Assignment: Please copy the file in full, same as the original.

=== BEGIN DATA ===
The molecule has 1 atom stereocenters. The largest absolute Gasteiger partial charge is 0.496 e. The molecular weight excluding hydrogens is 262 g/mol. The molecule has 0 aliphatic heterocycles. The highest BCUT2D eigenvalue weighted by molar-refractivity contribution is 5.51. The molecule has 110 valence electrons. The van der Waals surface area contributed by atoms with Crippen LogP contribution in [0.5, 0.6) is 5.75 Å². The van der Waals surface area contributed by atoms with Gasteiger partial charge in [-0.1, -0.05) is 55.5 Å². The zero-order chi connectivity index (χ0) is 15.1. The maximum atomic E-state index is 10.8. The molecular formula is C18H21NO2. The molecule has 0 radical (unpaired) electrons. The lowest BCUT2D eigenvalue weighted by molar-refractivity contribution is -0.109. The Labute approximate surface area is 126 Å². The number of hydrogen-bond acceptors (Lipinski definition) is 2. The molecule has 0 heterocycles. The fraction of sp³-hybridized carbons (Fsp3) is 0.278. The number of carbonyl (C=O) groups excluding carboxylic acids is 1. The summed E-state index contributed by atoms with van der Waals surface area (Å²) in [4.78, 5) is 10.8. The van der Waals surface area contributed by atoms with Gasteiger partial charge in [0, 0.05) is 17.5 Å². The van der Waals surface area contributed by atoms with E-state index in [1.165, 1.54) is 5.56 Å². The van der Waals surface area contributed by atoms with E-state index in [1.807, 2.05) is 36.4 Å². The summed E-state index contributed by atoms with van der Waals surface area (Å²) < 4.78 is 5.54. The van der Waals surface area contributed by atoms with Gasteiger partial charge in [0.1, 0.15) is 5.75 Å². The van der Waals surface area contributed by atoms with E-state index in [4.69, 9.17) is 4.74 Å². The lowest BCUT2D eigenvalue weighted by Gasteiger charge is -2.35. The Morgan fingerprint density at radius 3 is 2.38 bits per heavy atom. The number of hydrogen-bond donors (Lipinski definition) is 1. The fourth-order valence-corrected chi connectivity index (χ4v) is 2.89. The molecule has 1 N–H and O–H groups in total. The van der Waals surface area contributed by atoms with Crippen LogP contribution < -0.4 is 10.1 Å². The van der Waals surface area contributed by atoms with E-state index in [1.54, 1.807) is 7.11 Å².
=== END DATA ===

The molecule has 1 atom stereocenters. The largest absolute Gasteiger partial charge is 0.496 e. The molecular weight excluding hydrogens is 262 g/mol. The molecule has 0 aliphatic heterocycles. The highest BCUT2D eigenvalue weighted by molar-refractivity contribution is 5.51. The molecule has 110 valence electrons. The van der Waals surface area contributed by atoms with Crippen LogP contribution in [0.5, 0.6) is 5.75 Å². The van der Waals surface area contributed by atoms with Gasteiger partial charge in [-0.1, -0.05) is 55.5 Å². The zero-order chi connectivity index (χ0) is 15.1. The maximum atomic E-state index is 10.8. The molecular formula is C18H21NO2. The molecule has 0 radical (unpaired) electrons. The lowest BCUT2D eigenvalue weighted by molar-refractivity contribution is -0.109. The Labute approximate surface area is 126 Å². The number of hydrogen-bond acceptors (Lipinski definition) is 2. The molecule has 0 heterocycles. The fraction of sp³-hybridized carbons (Fsp3) is 0.278. The number of carbonyl (C=O) groups excluding carboxylic acids is 1. The summed E-state index contributed by atoms with van der Waals surface area (Å²) in [4.78, 5) is 10.8. The van der Waals surface area contributed by atoms with Gasteiger partial charge in [0, 0.05) is 17.5 Å². The van der Waals surface area contributed by atoms with E-state index in [1.165, 1.54) is 5.56 Å². The van der Waals surface area contributed by atoms with E-state index in [1.807, 2.05) is 36.4 Å². The summed E-state index contributed by atoms with van der Waals surface area (Å²) < 4.78 is 5.54. The van der Waals surface area contributed by atoms with Gasteiger partial charge in [0.1, 0.15) is 5.75 Å². The van der Waals surface area contributed by atoms with E-state index in [4.69, 9.17) is 4.74 Å². The lowest BCUT2D eigenvalue weighted by Gasteiger charge is -2.35. The Morgan fingerprint density at radius 3 is 2.38 bits per heavy atom. The number of hydrogen-bond donors (Lipinski definition) is 1. The fourth-order valence-corrected chi connectivity index (χ4v) is 2.89. The molecule has 1 N–H and O–H groups in total. The van der Waals surface area contributed by atoms with Crippen LogP contribution < -0.4 is 10.1 Å². The van der Waals surface area contributed by atoms with E-state index in [1.54, 1.807) is 7.11 Å².